Address farmers' woes before imposing new tax

Farmers drying harvested Maize in Uasin Gishu County on August 31, 2023. [Christopher Kipsang, Standard]

Plans by the government to slap farmers with a five per cent withholding tax could be ill-advised coming at a time when the sector is reeling from a myriad of challenges.

While paying taxes on all income is an obligation for all Kenyans, the government should perhaps slow down on the plan to increase taxes for farmers and first address the major challenges that the sector faces. 

The challenges range from the middleman, who is said to make more money than the farmer despite never setting foot on the farm, to the poor infrastructure that includes bad roads and few facilities to enable the sector to reduce post-harvest losses.

It is commendable that the government has started to deal with the so-called cartels in the coffee value chain. The war should be spread to all other crops to ensure that all farmers earn what they deserve.

In justifying the proposed tax measure, the Treasury said the sector is hugely undertaxed. This is despite its huge contribution to the economy as well as being the sector that employs the largest number of Kenyans. 

Agriculture accounted for 21.2 per cent of the country's Gross Domestic Product in 2022. It employs about 40 per cent of Kenya’s labour force and this proportion goes up in rural areas to 70 per cent.

Despite the major role that the sector plays, the Treasury says its contribution to tax revenues is less than three per cent, an indication that it is undertaxed.

But it is because of the major role that the sector plays that the Treasury should perhaps give the sector a breather and allow it time to fully recover as well as deal with other challenges before imposing the five per cent tax on agricultural produce. This could save jobs and help the government achieve its goal of making Kenya food sufficient and to reduce food imports.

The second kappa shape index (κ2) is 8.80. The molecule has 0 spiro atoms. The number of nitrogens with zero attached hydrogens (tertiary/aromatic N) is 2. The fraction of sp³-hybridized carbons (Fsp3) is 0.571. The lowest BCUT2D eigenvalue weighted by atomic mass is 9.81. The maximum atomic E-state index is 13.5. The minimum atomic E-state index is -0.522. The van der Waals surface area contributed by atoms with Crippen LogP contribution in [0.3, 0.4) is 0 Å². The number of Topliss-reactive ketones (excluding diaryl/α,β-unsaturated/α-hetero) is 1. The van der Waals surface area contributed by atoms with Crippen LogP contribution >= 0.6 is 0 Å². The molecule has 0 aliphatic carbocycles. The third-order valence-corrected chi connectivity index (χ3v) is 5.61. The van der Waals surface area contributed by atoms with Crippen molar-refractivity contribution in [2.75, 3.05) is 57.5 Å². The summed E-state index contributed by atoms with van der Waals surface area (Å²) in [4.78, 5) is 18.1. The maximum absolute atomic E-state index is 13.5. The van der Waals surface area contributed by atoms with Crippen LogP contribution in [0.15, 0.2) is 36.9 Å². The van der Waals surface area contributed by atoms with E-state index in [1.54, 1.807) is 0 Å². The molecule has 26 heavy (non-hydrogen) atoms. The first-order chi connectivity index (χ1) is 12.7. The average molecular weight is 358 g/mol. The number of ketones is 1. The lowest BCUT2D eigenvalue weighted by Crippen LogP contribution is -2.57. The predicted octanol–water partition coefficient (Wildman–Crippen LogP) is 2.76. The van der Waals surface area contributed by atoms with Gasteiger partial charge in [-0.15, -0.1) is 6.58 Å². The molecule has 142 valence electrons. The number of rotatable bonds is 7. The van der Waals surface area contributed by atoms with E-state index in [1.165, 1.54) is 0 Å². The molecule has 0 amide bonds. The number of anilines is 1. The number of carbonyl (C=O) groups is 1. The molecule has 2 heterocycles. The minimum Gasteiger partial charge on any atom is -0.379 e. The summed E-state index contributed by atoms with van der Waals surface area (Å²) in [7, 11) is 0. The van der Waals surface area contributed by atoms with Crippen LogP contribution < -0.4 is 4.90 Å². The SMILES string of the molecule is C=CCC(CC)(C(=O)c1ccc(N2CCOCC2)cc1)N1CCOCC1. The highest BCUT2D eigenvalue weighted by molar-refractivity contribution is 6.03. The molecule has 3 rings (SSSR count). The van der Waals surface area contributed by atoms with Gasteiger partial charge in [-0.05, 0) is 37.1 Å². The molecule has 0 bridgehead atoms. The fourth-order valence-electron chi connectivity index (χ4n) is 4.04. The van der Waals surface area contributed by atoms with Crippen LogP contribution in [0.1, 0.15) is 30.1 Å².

The agriculture sector is emerging from a period of negative growth having been hit by a devastating drought. It is only last year that the sector registered growth, after contracting for two consecutive years in 2022 and 2021. 

Other than the harsh weather that farmers have had to grapple with, agriculture – as with other sectors – is reeling from the high cost of doing business.

Among these include the high fuel costs, which have hit all industries but perhaps hit agriculture harder as it relies on fuel not just for delivery of inputs to the farm and the produce to the market, but also to power different farm activities. 

Among the risks that might come with the implementation of a higher tax regime include a reduction in production as well as employment. It is something that has been experienced across sectors where higher taxes coupled with the high cost of doing business has resulted in industries laying off staff and freezing hiring on non-critical employees. 

A number of companies have also scaled down on production due to reduced demand as consumers cut down on non-essentials. Agriculture should be propped up to enable it to support jobs, other sectors and generally the economy before subjecting it to more taxation.